Why is this amazing? It’s not just the fact that Republicans are now posing as staunch defenders of a program they have hated ever since the days when Ronald Reagan warned that Medicare would destroy America’s freedom. Nor is it even the fact that, as House speaker, Medicare would destroy America’s freedom. Nor is it even the fact that, as House speaker, Mr. Gingrich personally tried to ram through deep cuts in Medicare — and, in 1995, went so far as to shut down the federal government in an attempt to bully Bill Clinton into accepting those cuts.

    ...No, what’s truly mind-boggling is this: Even as Republicans denounce modest proposals to rein in Medicare’s rising costs, they are, themselves, seeking to dismantle the whole program.

    ...The bottom line, then, is that the crusade against health reform has relied, crucially, on utter hypocrisy: Republicans who hate Medicare, tried to slash Medicare in the past, and still aim to dismantle the program over time, have been scoring political points by denouncing proposals for modest cost savings — savings that are substantially smaller than the spending cuts buried in their own proposals.

    And if Democrats don’t get their act together and push the almost-completed reform across the goal line, this breathtaking act of staggering hypocrisy will succeed."

  • THE NEW YORK TIMES: Republicans and Medicare
  • Thursday, February 11, 2010


    Blinded by the RIGHT!

    This post is brought to you by the letter R!


    "What's most exasperating about the flap surrounding White House Chief of Staff Rahm Emanuel's recently publicized use of the "R-word"?

    The fact that he made the remark six months ago but it somehow only surfaced last week, (perhaps in the wake of growing disenchantment with the president)? Or that Sarah Palin, via Facebook, is calling for Emanuel's resignation and at the same time defending Rush Limbaugh's repeated use of the word? Or Emanuel's round of perfunctory apologies, notably to Special Olympics Chief Executive Timothy Shriver, who, with other advocates of the mentally disabled, issued a press release saying Emanuel has promised the Obama administration will "look for ways to partner with us, including examining pending legislation in Congress to remove the R-word from federal law"?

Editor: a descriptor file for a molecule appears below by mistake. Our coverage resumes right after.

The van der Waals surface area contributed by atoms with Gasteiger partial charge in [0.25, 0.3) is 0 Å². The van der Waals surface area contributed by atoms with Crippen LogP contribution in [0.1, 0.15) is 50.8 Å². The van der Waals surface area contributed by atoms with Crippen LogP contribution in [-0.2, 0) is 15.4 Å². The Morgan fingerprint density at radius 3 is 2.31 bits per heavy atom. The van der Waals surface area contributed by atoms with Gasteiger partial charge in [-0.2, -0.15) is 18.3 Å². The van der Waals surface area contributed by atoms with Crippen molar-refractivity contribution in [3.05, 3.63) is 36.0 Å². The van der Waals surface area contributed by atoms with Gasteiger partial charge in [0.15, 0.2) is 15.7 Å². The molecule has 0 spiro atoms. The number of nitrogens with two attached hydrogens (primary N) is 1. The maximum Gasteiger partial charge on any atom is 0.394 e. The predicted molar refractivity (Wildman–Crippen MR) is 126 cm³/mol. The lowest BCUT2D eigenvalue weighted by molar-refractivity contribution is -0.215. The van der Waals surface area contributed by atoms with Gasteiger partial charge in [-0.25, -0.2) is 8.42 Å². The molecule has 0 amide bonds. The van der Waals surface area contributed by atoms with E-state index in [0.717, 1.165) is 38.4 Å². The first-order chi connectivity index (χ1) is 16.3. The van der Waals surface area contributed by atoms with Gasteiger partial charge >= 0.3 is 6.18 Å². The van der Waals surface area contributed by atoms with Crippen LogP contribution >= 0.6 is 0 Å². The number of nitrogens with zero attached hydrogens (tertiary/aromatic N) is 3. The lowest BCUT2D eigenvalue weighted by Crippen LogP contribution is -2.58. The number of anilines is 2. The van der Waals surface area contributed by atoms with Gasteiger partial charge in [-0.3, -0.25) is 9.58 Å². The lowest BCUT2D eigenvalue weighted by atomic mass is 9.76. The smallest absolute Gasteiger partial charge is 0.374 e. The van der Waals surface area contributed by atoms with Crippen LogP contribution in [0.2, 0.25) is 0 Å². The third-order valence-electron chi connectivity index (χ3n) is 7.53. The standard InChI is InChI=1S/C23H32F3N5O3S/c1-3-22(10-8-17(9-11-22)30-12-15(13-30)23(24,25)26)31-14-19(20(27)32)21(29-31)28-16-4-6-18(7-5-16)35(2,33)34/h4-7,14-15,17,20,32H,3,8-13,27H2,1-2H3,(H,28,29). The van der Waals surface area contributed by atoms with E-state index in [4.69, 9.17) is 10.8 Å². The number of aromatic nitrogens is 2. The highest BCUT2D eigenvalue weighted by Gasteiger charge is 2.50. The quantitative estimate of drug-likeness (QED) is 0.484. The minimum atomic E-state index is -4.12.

The "R-word" in question is not "recession" or "reform" (as in healthcare) or even "recall" (as in Toyota) but "retarded."

    ...It's not clear when the counter started keeping track, but as of Wednesday, it says The Times had used the "R-word" 16 times. I can promise you, though, that we didn't use it the way Emanuel did. That's because his exact words combined "retarded" with an expletive that, while quotidian for the famously foul-mouthed Emanuel, is barred from this family newspaper. I trust you know what I'm talking about.

    Tellingly, it's something like that kind of trust -- the covenant that helps us understand each other despite unclear speech and misused words -- that appears to be missing from this tempest in a teapot. And because this misunderstanding pretty clearly falls into the willful category, I think it's fair to call it a high violation of that trust. Moreover, the surrounding opportunism is far uglier than anything Emanuel said.

    Anyone even slightly capable of understanding meaning versus mere words (and despite her acts to the contrary, that includes Palin) can see that the chief of staff harbors no animosity toward the developmentally disabled...Sure, he should have known better, but compared to Limbaugh -- who (on the radio) referred to a Shriver meeting at the White House as a "retard summit" -- Emanuel doesn't need to be first in line for sensitivity training. all appearances, Emanuel hasn't joined Shriver's cause as much as he's been bullied into performing community service for it. And that, I dare say, is a [insert your word of choice here] waste of time. Not only because there are better people for the job (those with expertise in the rights of the developmentally disabled) but because Emanuel surely has other "R-words" to deal with."

  • LOS ANGELES TIMES: Wronged by the 'R-word'

    "Does it matter if the judge hearing the lawsuit challenging California's ban on same-sex marriage is gay? Would his sexual orientation interfere with his ability to render an impartial judgment in the case, or the public's confidence that he could decide the case fairly?"